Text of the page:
The Phoenix-area national monument Papago Saguaro was designated by President Woodrow Wilson, who praised its “splendid examples of the giant and many other species of cacti and the yucca palm" and "numerous prehistoric pictographs of archaeologial and ethnological value."
The Sonoran Desert park was home to rock formations used by the Hohokam people to mark changing seasons, as a hole in the rock could be monitored like a sundial and created a natural calendar.
When the park was returned to the state of Arizona in 1930, Papago Saguaro became the first national park to be "abolished." The state took control in an effort to curb its deterioration; vandals were painting the rocks with graffiti and stealing saguaro cacti, and there was insufficient federal funding to fix the damage.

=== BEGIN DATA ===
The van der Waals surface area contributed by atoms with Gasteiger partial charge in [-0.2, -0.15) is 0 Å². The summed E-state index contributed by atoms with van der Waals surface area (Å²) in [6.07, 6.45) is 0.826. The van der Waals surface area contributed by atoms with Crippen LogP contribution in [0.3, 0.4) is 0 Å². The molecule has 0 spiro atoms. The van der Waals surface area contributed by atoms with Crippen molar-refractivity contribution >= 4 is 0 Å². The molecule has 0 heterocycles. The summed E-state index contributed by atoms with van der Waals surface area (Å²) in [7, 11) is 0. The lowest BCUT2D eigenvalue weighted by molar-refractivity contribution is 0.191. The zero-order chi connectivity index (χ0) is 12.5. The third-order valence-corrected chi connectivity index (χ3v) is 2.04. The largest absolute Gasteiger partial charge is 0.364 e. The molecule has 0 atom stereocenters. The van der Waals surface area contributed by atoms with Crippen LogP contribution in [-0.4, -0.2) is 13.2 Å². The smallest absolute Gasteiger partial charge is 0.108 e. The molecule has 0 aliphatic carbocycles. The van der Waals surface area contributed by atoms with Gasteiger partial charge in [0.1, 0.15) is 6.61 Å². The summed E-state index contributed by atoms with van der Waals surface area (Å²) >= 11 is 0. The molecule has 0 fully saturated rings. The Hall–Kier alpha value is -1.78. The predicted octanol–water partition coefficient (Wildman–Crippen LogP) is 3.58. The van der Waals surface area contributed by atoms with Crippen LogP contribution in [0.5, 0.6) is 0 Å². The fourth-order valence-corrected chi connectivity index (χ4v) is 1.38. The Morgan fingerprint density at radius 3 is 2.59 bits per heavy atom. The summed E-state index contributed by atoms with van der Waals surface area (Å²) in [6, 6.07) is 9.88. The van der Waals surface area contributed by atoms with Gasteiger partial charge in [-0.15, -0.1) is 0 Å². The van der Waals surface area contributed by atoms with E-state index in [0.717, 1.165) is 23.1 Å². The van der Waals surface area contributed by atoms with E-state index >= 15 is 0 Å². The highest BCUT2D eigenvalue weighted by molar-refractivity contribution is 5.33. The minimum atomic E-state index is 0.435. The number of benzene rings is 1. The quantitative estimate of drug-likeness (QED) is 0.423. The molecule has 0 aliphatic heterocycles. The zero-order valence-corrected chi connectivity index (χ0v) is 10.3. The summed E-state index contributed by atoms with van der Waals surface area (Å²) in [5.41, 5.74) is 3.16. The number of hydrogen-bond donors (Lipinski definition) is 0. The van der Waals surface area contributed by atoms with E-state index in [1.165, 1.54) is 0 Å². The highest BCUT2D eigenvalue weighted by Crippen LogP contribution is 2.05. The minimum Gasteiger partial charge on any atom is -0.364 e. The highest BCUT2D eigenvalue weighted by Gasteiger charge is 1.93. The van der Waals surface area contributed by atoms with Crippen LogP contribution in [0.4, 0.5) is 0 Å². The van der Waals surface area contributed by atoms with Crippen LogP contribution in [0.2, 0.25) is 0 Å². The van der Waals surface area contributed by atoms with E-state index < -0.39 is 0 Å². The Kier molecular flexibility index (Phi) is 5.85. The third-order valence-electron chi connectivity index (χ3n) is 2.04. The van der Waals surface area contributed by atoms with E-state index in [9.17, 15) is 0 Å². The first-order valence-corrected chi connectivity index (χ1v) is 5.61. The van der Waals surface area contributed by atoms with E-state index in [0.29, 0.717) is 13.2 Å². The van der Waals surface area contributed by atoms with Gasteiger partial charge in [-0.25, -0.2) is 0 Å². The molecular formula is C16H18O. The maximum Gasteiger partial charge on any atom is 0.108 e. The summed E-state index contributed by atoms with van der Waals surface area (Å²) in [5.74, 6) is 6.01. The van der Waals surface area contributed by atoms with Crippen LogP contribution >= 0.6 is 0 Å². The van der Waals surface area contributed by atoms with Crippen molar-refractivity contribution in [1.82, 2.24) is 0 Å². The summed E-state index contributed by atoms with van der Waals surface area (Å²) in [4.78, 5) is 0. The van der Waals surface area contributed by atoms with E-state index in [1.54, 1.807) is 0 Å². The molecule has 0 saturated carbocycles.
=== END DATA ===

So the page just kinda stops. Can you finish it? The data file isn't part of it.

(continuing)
Today, the municipal Papago Park is one of Phoenix’s most popular parks, located just outside its city limits. Spanning across 1,200 acres, the park also houses the Phoenix Zoo, which – with more than 1,400 animals – is the largest privately-owned zoo in the country. It is owned and operated by the Maytag family, of appliance fame.